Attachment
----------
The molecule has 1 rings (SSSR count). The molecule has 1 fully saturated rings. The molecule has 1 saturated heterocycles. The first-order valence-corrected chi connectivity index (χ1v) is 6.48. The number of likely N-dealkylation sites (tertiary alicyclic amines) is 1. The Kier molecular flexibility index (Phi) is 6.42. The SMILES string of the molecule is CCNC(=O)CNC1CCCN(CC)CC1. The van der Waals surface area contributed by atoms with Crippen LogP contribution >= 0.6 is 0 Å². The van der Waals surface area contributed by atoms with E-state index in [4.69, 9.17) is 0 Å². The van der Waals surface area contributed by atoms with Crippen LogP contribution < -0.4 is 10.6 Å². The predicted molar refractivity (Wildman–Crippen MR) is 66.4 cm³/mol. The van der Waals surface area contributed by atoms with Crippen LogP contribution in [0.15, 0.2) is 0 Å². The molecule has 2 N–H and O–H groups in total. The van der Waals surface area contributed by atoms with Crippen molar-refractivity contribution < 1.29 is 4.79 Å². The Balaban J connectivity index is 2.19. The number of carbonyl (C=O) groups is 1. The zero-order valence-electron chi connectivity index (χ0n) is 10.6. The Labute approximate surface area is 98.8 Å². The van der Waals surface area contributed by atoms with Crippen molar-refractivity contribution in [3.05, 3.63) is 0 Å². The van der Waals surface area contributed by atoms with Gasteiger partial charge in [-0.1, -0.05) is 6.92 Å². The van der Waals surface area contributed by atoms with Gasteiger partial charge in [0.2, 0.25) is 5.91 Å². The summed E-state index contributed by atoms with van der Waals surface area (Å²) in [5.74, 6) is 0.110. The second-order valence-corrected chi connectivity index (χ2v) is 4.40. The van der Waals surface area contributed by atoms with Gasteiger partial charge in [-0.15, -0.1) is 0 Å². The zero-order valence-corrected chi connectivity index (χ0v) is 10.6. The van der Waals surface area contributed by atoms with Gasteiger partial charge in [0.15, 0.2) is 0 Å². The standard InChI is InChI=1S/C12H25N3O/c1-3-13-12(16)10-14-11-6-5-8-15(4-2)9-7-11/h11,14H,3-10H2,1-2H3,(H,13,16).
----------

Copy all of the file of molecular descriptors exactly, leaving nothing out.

The molecule has 1 rings (SSSR count). The molecule has 1 fully saturated rings. The molecule has 1 saturated heterocycles. The first-order valence-corrected chi connectivity index (χ1v) is 6.48. The number of likely N-dealkylation sites (tertiary alicyclic amines) is 1. The Kier molecular flexibility index (Phi) is 6.42. The SMILES string of the molecule is CCNC(=O)CNC1CCCN(CC)CC1. The van der Waals surface area contributed by atoms with Crippen LogP contribution >= 0.6 is 0 Å². The van der Waals surface area contributed by atoms with E-state index in [4.69, 9.17) is 0 Å². The van der Waals surface area contributed by atoms with Crippen LogP contribution < -0.4 is 10.6 Å². The predicted molar refractivity (Wildman–Crippen MR) is 66.4 cm³/mol. The van der Waals surface area contributed by atoms with Crippen LogP contribution in [0.15, 0.2) is 0 Å². The molecule has 2 N–H and O–H groups in total. The van der Waals surface area contributed by atoms with Crippen molar-refractivity contribution < 1.29 is 4.79 Å². The Balaban J connectivity index is 2.19. The number of carbonyl (C=O) groups is 1. The zero-order valence-electron chi connectivity index (χ0n) is 10.6. The Labute approximate surface area is 98.8 Å². The van der Waals surface area contributed by atoms with Crippen molar-refractivity contribution in [3.05, 3.63) is 0 Å². The van der Waals surface area contributed by atoms with Gasteiger partial charge in [-0.1, -0.05) is 6.92 Å². The van der Waals surface area contributed by atoms with Gasteiger partial charge in [0.2, 0.25) is 5.91 Å². The summed E-state index contributed by atoms with van der Waals surface area (Å²) in [5.74, 6) is 0.110. The second-order valence-corrected chi connectivity index (χ2v) is 4.40. The van der Waals surface area contributed by atoms with Gasteiger partial charge in [-0.15, -0.1) is 0 Å². The zero-order valence-corrected chi connectivity index (χ0v) is 10.6. The van der Waals surface area contributed by atoms with Gasteiger partial charge in [0.15, 0.2) is 0 Å². The standard InChI is InChI=1S/C12H25N3O/c1-3-13-12(16)10-14-11-6-5-8-15(4-2)9-7-11/h11,14H,3-10H2,1-2H3,(H,13,16).